15. © Prentice Hall, 2005: Enterprise Resource Planning, 1st Edition by Mary Sumner

  16. FoxMeyer versus Dow Chemical • FoxMeyer • Project went over budget because of new client • Implemented two new systems at same time • Technical issues with the ERP software • No open communications • Unrealistic expectations on ROI • Dow • Had project implementation problems • Dow had strong leadership and project champion • Was able to adjust scope and maintain control • Fostered open communications © Prentice Hall, 2005: Enterprise Resource Planning, 1st Edition by Mary Sumner

  17. Featured Article: FoxMeyer’s Project Was a Disaster. Was the Company Too Aggressive or Was It Misled? • Was FoxMeyer misled? • What strategies could have been put into place to avoid the project disaster? • What business misjudgments occurred? • Was FoxMeyer’s failure due to technology failure or business failure? © Prentice Hall, 2005: Enterprise Resource Planning, 1st Edition by Mary Sumner

  18. Featured Article: FoxMeyer’s Project Was a Disaster. Was the Company Too Aggressive or Was It Misled?, continued • Nation’s fourth largest pharmaceutical distributor • 1990s engaged in enterprise-wide software and warehouse automation project • Filed Chapter 11 in 1996 • Claimed to be misled by SAP, Anderson Consulting, Pinnacle Automation • Claimed vendors oversold capabilities • Computer integration problems topped $100 million • Vendors blame management © Prentice Hall, 2005: Enterprise Resource Planning, 1st Edition by Mary Sumner

  19. Featured Article: FoxMeyer’s Project Was a Disaster. Was the Company Too Aggressive or Was It Misled?, continued • Background • FoxMeyer had orders for over 300,000 items per day, anticipated much growth • Processing hundreds of thousands of transactions each day • Old system was Unisys mainframe • Wanted scalable client/server system • Tested SAP’s software on both DEC and HP against benchmarks • Implementations scheduled by Andersen for 18 months • Modules to be implemented in 2-3 months • Unrealistic – could take up to 12 months • All modules fast-tracked © Prentice Hall, 2005: Enterprise Resource Planning, 1st Edition by Mary Sumner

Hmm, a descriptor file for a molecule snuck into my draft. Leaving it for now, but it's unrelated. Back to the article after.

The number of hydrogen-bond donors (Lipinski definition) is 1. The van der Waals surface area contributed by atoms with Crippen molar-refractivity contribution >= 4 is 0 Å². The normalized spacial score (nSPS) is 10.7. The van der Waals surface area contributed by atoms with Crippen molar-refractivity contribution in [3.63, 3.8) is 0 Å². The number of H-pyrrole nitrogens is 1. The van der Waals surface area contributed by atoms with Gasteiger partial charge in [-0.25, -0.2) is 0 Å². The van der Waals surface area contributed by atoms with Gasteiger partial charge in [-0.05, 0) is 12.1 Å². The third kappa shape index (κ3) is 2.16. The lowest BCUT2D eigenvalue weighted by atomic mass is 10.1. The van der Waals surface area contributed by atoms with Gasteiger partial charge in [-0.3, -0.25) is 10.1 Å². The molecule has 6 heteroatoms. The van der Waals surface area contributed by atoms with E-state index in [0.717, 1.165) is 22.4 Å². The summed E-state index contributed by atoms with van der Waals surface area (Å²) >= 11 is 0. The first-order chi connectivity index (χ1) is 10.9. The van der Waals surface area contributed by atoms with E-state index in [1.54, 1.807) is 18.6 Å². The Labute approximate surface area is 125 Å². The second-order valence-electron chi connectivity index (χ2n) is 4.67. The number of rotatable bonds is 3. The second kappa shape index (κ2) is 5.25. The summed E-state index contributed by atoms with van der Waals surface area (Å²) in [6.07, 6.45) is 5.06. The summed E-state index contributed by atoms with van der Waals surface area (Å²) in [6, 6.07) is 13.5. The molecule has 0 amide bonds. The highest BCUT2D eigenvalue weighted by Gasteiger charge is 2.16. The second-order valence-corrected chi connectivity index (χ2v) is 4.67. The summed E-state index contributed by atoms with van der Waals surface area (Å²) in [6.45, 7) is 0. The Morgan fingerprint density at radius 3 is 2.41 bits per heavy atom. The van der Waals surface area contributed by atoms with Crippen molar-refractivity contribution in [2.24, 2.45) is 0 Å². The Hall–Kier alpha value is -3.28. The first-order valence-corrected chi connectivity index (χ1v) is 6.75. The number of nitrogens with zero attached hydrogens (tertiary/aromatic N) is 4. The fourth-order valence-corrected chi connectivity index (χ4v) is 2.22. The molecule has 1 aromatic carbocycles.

20. Featured Article: FoxMeyer’s Project Was a Disaster. Was the Company Too Aggressive or Was It Misled?, continued • Two systems for most important business systems • SAP supplied the accounting and manufacturing software • Claims volume was issue • Warehouse system from McHugh Software International • Purchased through Pinnacle • Pinnacle also supplied some hardware • Added complexities to project • Functional holes in systems © Prentice Hall, 2005: Enterprise Resource Planning, 1st Edition by Mary Sumner

  21. Featured Article: FoxMeyer’s Project Was a Disaster. Was the Company Too Aggressive or Was It Misled?, continued • FoxMeyer strategies • High volume • Low price • Anticipated savings from new computer system • Wanted to win market share by further price-cutting • Hoped new system would be more efficient, but did not improve processes © Prentice Hall, 2005: Enterprise Resource Planning, 1st Edition by Mary Sumner

  22. Featured Article: FoxMeyer’s Project Was a Disaster. Was the Company Too Aggressive or Was It Misled?, continued • FoxMeyer got major new client • Out of capacity of mainframe • Issues on balancing system traffic • Unisys-based management system eventually failed • Information wasn’t being received timely • FoxMeyer suffered losses in transferring inventory to new centers • Customers received incorrect shipments • New customer didn’t deliver expected volume • FoxMeyer overspent © Prentice Hall, 2005: Enterprise Resource Planning, 1st Edition by Mary Sumner

  23. Summary • A number of factors will effect the success or failure of a systems project • Operational methods and techniques • Business management and style • Leadership and communications • Risk factors effecting projects must be considered • Organizational factors, management support, software design, the levels of user involvement, and the scope and size of the project itself • Implementation risks for technologies, the organization, and human resource © Prentice Hall, 2005: Enterprise Resource Planning, 1st Edition by Mary Sumner

  24. Summary, continued • Success in ERP projects includes factoring in • Consideration of customizations, use of external consultants, management of supplier relationships, establishing metrics, and change management • Project-related concerns • Technological changes, user training, and management requirements © Prentice Hall, 2005: Enterprise Resource Planning, 1st Edition by Mary Sumner